Hacienda CDC is a Latino Community Development Corporation that strengthens families by providing affordable housing, homeownership support, economic advancement and educational opportunities located in the Living Cully Neighborhood of NE Portland. Learn more at http://www.haciendacdc.org/.

About Pacific Power
Pacific Power provides electric service to almost 750,000 customers in Oregon, Washington and California. The company works to meet growing energy demand while protecting and enhancing the environment. Pacific Power is part of PacifiCorp, one of the lowest-cost electricity producers in the United States, with1.8 million customers in six western states Information about Pacific Power is available on the company’s website, Twitter, Facebook and YouTube pages, which can be accessed via pacificpower.net. 

Media Contacts: 

Jeff Allen, jeff@driveoregon.org, 541-490-9021
Emmaline Pohnl, emmaline@driveoregon.org503.724.8670 ext.104

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Oregon Governor Kate Brown Opens Electric Vehicle Ride & Drive Event at State Capitol

SALEM, OR. (Wednesday, March 8, 2017) – An Electric Vehicle Ride & Drive at the Oregon State Capitol attracted dozens of Oregon Legislators, staff, and community members interested in learning more about electric mobility and experiencing what it feels like to drive electric. Attendees had the opportunity to test drive a variety of electric vehicles including the Nissan LEAF, the Chevy Volt, Chevy Bolt, Ford, and BMW i3, as well as electric bicycles.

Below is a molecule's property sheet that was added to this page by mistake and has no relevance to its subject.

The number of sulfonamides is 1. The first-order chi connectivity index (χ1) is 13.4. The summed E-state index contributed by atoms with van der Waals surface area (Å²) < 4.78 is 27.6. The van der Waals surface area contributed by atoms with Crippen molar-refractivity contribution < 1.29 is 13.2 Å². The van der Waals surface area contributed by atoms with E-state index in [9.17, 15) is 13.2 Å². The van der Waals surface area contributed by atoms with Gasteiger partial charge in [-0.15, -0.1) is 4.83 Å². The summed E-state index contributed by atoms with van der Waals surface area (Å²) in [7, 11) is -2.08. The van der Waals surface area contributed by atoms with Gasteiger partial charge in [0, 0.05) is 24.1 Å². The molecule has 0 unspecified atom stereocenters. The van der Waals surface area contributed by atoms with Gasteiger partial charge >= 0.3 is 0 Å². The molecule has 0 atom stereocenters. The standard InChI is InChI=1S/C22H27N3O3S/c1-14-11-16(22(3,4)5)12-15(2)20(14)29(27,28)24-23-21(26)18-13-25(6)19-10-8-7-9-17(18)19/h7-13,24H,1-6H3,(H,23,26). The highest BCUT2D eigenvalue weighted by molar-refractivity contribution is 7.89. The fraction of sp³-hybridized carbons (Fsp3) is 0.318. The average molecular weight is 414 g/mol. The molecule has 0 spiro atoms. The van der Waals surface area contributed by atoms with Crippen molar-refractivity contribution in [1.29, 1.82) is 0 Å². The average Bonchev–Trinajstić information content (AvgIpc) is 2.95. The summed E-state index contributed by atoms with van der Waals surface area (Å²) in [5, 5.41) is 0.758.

The event was held as the Oregon Legislature considers HB 2704, a measure that would provide a rebate of up to $2,500 for electric vehicles and a larger rebate of up to $250,000 for electric transit buses. The package also includes funding for demonstration projects to increase electric vehicle use in low income households most heavily impacted by air pollution and high transportation costs.  

Governor Kate Brown provided opening remarks at the event, emphasizing the economic and environmental benefits of electric vehicles for Oregon.

“Oregon has blazed new trails by investing in the West Coast Electric Highway and pursing strategies to help reach our greenhouse gas reduction goals,” Governor Brown said. “More and more, Oregon drivers are turning to electric vehicles as a clean, cost effective transportation option, and Drive Oregon is making electric vehicle ownership accessible to even more Oregonians, while supporting continued innovation in Oregon’s related industries.” 

Jeff Allen, Executive Director of Drive Oregon, noted, “For most families, transportation is the second highest monthly expense. The average Oregon family can save hundreds of dollars per month driving an electric vehicle – and that extra savings can help them buy clothing, food, and healthcare for their children. Plus, when families shift spending away from gasoline, more of that money stays in Oregon, contributing to economic growth and increasing tax revenue.” 

High Quality Photographs Available – Download Here

About Drive Oregon
Drive Oregon’s mission is to accelerate the growth of the electric and “smart” mobility industry and promote greater adoption of these technologies. Drive Oregon is funded in part with Oregon State Lottery Funds administered by Business Oregon. Learn more at www.driveoregon.org.
 
 
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Now Hiring Program Associates – Apply by March 27

(March 7, 2017) – Drive Oregon’s continued growth has created the need for two new Program Associate positions. These new team members will support a federally funded electric vehicle education and promotion campaign in Oregon and Washington.

Check out a summary of the positions below or visit our HiringThing page for the full posting and to apply by March 27!

Summary of Duties

Program Associates will staff a showroom in downtown Portland designed to educate consumers about electric vehicles, charging options, and clean transportation; will support projects and marketing campaigns designed to reach specific key markets in a focused way; and will help build and strengthen Drive Oregon. Exact responsibilities will be divided between the two successful candidates based on their experience and backgrounds.